The financial agency cites rising interest rates as a risk to the region’s economic growth.
The International Monetary Fund (IMF) has downgraded its economic outlook for Asia as global monetary tightening, rising inflation blamed on the war in Ukraine and China’s sharp slowdown dampen prospects for a recovery in the region
While inflation in Asia remains subdued compared with other regions, most central banks need to continue raising interest rates to ensure inflation expectations do not come unstuck, the IMF said in its Asia Pacific Regional Economic Outlook report released on Friday.
“Asia’s strong economic recovery earlier this year is losing momentum, with a weaker-than-expected second quarter,” said Krishna Srinivasan, director of the IMF’s Asia and Pacific Department.
“Monetary policy will need to be tightened further to ensure that inflation returns to target and inflation expectations remain firmly anchored.”
The IMF cut its growth forecasts for Asia to 4% this year and 4.3% next year, down 0.9 percentage points and 0.8 points from April, respectively. The slowdown follows a 6.5 percent expansion in 2021.
“As the effects of the pandemic subside, the region faces new headwinds from global financial tightening and an expected slowdown in external demand,” the report said.
Among the biggest headwinds are China’s rapid and broad economic slowdown, which is blamed on strict COVID-19 lockdowns and its worsening real estate woes, the IMF said.
“With an increasing number of property developers defaulting on their debt over the past year, the sector’s access to market finance has become increasingly difficult,” the report states.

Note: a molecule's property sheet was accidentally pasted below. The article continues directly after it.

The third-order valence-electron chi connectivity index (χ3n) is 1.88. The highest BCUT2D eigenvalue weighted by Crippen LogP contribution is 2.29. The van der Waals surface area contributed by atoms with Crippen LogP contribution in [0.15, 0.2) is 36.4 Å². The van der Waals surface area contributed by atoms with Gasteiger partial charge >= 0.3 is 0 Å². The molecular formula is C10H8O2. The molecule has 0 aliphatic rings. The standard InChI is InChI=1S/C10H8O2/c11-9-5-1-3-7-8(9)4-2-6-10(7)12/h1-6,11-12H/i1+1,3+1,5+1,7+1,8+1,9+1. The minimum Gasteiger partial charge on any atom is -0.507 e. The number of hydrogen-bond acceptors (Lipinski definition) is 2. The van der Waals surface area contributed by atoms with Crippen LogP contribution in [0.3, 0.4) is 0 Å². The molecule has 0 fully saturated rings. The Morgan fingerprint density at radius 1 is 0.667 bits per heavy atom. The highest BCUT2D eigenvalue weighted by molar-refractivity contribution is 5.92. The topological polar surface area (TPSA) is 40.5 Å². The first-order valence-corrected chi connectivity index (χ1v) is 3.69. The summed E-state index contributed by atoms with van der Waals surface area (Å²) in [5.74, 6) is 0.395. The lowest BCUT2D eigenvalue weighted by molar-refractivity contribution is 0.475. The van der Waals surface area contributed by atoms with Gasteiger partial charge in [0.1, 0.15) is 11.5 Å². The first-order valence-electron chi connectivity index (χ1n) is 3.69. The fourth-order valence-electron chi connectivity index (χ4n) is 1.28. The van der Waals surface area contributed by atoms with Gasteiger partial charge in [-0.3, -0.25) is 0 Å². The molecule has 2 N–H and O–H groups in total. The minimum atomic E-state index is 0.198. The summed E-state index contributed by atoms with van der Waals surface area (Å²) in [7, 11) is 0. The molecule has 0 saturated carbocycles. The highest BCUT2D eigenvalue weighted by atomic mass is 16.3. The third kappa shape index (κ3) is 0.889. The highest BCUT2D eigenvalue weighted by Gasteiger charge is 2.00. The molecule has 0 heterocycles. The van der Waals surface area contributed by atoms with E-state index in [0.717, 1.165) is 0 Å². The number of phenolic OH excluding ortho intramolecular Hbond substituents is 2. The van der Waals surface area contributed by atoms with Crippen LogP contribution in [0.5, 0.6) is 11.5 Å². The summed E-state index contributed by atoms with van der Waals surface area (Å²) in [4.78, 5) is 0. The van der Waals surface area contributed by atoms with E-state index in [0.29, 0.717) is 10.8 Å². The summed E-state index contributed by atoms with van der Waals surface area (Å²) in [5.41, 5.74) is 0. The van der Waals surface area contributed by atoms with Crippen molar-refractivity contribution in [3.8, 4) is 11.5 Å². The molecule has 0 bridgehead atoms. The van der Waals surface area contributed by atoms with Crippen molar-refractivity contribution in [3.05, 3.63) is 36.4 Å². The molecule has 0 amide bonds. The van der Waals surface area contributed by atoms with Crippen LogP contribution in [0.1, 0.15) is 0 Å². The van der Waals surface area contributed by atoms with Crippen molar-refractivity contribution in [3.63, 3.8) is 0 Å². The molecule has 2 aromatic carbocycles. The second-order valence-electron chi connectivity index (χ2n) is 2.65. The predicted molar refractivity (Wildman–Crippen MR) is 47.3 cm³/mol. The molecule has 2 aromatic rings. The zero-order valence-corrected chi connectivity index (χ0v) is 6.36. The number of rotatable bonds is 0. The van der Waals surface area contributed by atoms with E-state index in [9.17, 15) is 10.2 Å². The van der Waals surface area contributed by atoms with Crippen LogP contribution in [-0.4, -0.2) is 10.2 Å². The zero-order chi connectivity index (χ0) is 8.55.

“Risks to the real estate banking system are increasing due to substantial exposure.”
The IMF expects China’s growth to slow to 3.2% this year, down 1.2 points from its April projection, after a rise of 8.1 % in 2021. The world’s second largest economy grows by 4.4% next year and 4.5% in 2024. the IMF said.
While it expects China to gradually lift strict COVID-19 restrictions next year, the IMF doesn’t see a quick resolution to Beijing’s housing crisis, which it said needed to be tackled comprehensive way to support growth.
“One would hope that with the party’s congress behind us, more attention would be paid to the political response to these,” Srinivasan said.
“But we don’t see a quick resolution of the real estate sector (crisis) because that could take longer,” he added.
As emerging Asian economies are forced to raise rates to prevent rapid capital outflows, a “judicious” use of currency intervention could help ease the burden of monetary policy in some countries, the IMF said.
“This tool could be particularly useful among shallower currency markets in Asia,” such as the Philippines, or where currency mismatches on bank or corporate balance sheets increase risks of exchange rate volatility, such as in Indonesia, he said. say the IMF.
“Currency intervention should be temporary to avoid the side effects of sustained use, which may include increased risk-taking in the private sector,” he added.
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